So which brands have done this well? We have looked at our favourite Digital Transformation makeovers below:
Cath Kidston – Brand relevancy & Brexit were to blame for the administration of this iconic British brand, resulting sadly in the closure of 60 stores on the high street. The parent company of the brand kept their online offering and focused on digital PR initiatives & partnerships to push Cath Kidston back into the positive limelight and re-affirm their target audience. The first way they did this was via #cathkidstontopdog, which was a campaign that aligned with their dog product offering. Over 14,000 dog owners applied, generating a mass of backlinks increasing their SEO value, driving 11,000 people to site. On top of this they also partnered with animal crossing, allowing users to scan QR codes to use the iconic Cath Kidston prints in-game. Overall Cath Kidston were very successful in getting back in front of potential customers digitally.
Lego – Lego are known for their fun and immersive in-store experiences which drive sales by engaging customers. The pandemic forcing stores to close meant that Lego had to push their activities online. They did this via content campaigns & seamless social channel activity – doubling their online traffic to 100 million visits. The first was a campaign called “Build and Talk”, creating the family feel we associate with Lego by bringing both children and parents together to build characters whilst also learning about digital safety. They then pushed to replicate that familiar in-store sensory experience by creating an EP of different Lego landscapes, from the clicking of bricks to the sound of a child rummaging through a box of Lego.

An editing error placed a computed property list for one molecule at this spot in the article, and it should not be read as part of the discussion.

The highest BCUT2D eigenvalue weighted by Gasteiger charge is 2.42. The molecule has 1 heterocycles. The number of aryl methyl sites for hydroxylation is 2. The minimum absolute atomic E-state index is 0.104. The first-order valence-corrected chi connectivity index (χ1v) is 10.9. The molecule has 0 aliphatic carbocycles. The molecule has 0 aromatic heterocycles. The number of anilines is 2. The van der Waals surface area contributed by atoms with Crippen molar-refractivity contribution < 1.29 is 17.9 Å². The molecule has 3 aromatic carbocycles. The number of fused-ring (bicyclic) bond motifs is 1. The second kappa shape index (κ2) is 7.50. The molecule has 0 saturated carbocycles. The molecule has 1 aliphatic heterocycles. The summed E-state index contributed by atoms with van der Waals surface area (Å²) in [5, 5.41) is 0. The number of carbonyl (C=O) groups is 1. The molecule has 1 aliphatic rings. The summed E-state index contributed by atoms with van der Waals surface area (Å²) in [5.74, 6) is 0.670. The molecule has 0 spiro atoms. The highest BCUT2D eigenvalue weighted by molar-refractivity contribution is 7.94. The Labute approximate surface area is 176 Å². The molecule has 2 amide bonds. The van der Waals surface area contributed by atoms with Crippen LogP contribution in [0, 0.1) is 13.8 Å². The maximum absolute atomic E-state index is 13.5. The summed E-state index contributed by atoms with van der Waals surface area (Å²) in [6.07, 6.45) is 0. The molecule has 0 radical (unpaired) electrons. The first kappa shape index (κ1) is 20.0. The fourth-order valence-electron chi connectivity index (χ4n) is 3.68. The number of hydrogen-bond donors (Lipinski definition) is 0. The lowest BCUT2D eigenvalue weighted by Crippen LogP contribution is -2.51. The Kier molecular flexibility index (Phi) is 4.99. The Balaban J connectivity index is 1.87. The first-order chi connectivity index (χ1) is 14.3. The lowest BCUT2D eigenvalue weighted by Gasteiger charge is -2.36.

Three – It is very rare that you would go down the high street and not see a mobile network store, as consumers have a desire to talk to an expert about purchasing a mobile or SIM before they complete that transaction. When their stores were forced to close, Three pushed to create a seamless digital experience. They introduced the “Three Store Now” service, where customers could communicate with their own personal shopper (expert) over video call, replicating the in-store experience further by placing these personal shoppers within an actual Three store.
Specsavers – Specsavers were reliant on in-store visits as they did not have a tradable website. Buying glasses immediately after an eye-test is the traditional way – but not the only way. Specsacers launched a full e-commerce journey in the first few weeks of the pandemic, followed by a new set of services to meet the customer’s needs. They also launched multiple PR campaigns via social channels to build on consumer confidence.
RemoteCare was one of these services, enabling people to receive sight and hearing advice via video or phone. One of their social campaigns was “Lockdown Stories”, where people told their stories of how Specsavers helped them throughout lockdown.
The Healthy Nibbles Story with Sara Roberts
How did Healthy Nibbles start?
Healthy Nibbles was started as a healthy vending machine company, but has now grown to sell other products such as snack boxes and wellness hubs.
The idea came from a personal experience of Sara’s, when she went to purchase from a hospital vending machine but was struck by glaring juxtaposition; there was a poster beside the machine which explained the danger of obesity and diabetes, but the machine was full of chocolate, crisps and sweets.
How has the pandemic directly impacted your business?
It was initially startling, with the vending side of the business driving £3.50 weekly revenue throughout the first lockdown in comparison to the usual £1000s. The immediate response was to adapt and strengthen other areas of the business to accommodate for the drop in revenue on the vending side.